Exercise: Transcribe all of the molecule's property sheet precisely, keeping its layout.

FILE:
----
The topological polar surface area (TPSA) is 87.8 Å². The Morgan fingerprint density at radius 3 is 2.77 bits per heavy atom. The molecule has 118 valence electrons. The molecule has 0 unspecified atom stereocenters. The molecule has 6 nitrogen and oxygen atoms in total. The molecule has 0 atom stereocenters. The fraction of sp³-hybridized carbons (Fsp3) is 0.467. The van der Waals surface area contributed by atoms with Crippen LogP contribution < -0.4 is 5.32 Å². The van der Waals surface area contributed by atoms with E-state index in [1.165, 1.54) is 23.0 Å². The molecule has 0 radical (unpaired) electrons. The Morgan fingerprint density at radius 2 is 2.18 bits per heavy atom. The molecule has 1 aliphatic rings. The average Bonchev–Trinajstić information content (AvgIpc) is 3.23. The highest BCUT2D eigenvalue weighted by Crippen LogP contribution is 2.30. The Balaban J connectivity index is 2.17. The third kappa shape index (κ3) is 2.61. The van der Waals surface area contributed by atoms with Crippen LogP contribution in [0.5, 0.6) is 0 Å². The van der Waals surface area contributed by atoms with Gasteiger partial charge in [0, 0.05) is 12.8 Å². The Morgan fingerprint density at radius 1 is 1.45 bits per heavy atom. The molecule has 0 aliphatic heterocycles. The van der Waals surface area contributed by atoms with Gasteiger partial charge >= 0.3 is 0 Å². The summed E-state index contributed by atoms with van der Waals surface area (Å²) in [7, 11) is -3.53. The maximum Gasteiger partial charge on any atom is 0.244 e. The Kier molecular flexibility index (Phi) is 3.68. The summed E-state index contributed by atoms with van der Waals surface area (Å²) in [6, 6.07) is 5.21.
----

The topological polar surface area (TPSA) is 87.8 Å². The Morgan fingerprint density at radius 3 is 2.77 bits per heavy atom. The molecule has 118 valence electrons. The molecule has 0 unspecified atom stereocenters. The molecule has 6 nitrogen and oxygen atoms in total. The molecule has 0 atom stereocenters. The fraction of sp³-hybridized carbons (Fsp3) is 0.467. The van der Waals surface area contributed by atoms with Crippen LogP contribution < -0.4 is 5.32 Å². The van der Waals surface area contributed by atoms with E-state index in [1.165, 1.54) is 23.0 Å². The molecule has 0 radical (unpaired) electrons. The Morgan fingerprint density at radius 2 is 2.18 bits per heavy atom. The molecule has 1 aliphatic rings. The average Bonchev–Trinajstić information content (AvgIpc) is 3.23. The highest BCUT2D eigenvalue weighted by Crippen LogP contribution is 2.30. The Balaban J connectivity index is 2.17. The third kappa shape index (κ3) is 2.61. The van der Waals surface area contributed by atoms with Crippen LogP contribution in [0.5, 0.6) is 0 Å². The van der Waals surface area contributed by atoms with Gasteiger partial charge in [0, 0.05) is 12.8 Å². The Morgan fingerprint density at radius 1 is 1.45 bits per heavy atom. The molecule has 0 aliphatic heterocycles. The van der Waals surface area contributed by atoms with Gasteiger partial charge >= 0.3 is 0 Å². The summed E-state index contributed by atoms with van der Waals surface area (Å²) in [7, 11) is -3.53. The maximum Gasteiger partial charge on any atom is 0.244 e. The Kier molecular flexibility index (Phi) is 3.68. The summed E-state index contributed by atoms with van der Waals surface area (Å²) in [6, 6.07) is 5.21.